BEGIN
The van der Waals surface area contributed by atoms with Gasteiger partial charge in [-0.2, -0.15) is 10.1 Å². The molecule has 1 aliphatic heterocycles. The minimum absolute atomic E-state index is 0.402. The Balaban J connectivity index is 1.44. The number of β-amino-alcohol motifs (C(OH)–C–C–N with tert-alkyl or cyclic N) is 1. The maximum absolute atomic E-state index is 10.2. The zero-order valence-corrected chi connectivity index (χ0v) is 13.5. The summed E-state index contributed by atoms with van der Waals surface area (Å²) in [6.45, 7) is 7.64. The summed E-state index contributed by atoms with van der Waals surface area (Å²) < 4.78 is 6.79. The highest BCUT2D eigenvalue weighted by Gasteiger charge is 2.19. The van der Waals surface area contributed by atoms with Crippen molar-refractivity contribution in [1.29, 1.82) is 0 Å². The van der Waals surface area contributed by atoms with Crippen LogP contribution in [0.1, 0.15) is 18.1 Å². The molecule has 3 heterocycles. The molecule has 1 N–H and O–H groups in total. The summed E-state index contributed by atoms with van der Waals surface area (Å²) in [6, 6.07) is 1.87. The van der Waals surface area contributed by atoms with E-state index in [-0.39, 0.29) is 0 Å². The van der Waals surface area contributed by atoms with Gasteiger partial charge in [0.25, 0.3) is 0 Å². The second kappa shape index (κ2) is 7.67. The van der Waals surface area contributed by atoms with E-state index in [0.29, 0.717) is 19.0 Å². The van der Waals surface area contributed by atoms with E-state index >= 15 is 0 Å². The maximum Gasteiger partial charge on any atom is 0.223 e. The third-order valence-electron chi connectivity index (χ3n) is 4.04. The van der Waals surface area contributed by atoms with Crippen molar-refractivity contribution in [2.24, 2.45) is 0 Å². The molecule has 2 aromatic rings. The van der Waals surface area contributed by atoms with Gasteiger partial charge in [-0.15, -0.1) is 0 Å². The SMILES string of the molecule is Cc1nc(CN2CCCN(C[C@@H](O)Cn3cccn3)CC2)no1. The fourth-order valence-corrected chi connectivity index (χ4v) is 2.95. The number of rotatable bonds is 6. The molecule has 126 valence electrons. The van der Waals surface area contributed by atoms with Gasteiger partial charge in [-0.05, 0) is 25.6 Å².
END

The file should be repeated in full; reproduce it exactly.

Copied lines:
The van der Waals surface area contributed by atoms with Gasteiger partial charge in [-0.2, -0.15) is 10.1 Å². The molecule has 1 aliphatic heterocycles. The minimum absolute atomic E-state index is 0.402. The Balaban J connectivity index is 1.44. The number of β-amino-alcohol motifs (C(OH)–C–C–N with tert-alkyl or cyclic N) is 1. The maximum absolute atomic E-state index is 10.2. The zero-order valence-corrected chi connectivity index (χ0v) is 13.5. The summed E-state index contributed by atoms with van der Waals surface area (Å²) in [6.45, 7) is 7.64. The summed E-state index contributed by atoms with van der Waals surface area (Å²) < 4.78 is 6.79. The highest BCUT2D eigenvalue weighted by Gasteiger charge is 2.19. The van der Waals surface area contributed by atoms with Crippen molar-refractivity contribution in [1.29, 1.82) is 0 Å². The van der Waals surface area contributed by atoms with Crippen LogP contribution in [0.1, 0.15) is 18.1 Å². The molecule has 3 heterocycles. The molecule has 1 N–H and O–H groups in total. The summed E-state index contributed by atoms with van der Waals surface area (Å²) in [6, 6.07) is 1.87. The van der Waals surface area contributed by atoms with E-state index in [-0.39, 0.29) is 0 Å². The van der Waals surface area contributed by atoms with Gasteiger partial charge in [0.25, 0.3) is 0 Å². The second kappa shape index (κ2) is 7.67. The van der Waals surface area contributed by atoms with E-state index in [0.29, 0.717) is 19.0 Å². The van der Waals surface area contributed by atoms with E-state index >= 15 is 0 Å². The maximum Gasteiger partial charge on any atom is 0.223 e. The third-order valence-electron chi connectivity index (χ3n) is 4.04. The van der Waals surface area contributed by atoms with Crippen molar-refractivity contribution in [2.24, 2.45) is 0 Å². The molecule has 2 aromatic rings. The van der Waals surface area contributed by atoms with Gasteiger partial charge in [-0.15, -0.1) is 0 Å². The SMILES string of the molecule is Cc1nc(CN2CCCN(C[C@@H](O)Cn3cccn3)CC2)no1. The fourth-order valence-corrected chi connectivity index (χ4v) is 2.95. The number of rotatable bonds is 6. The molecule has 126 valence electrons. The van der Waals surface area contributed by atoms with Gasteiger partial charge in [-0.05, 0) is 25.6 Å².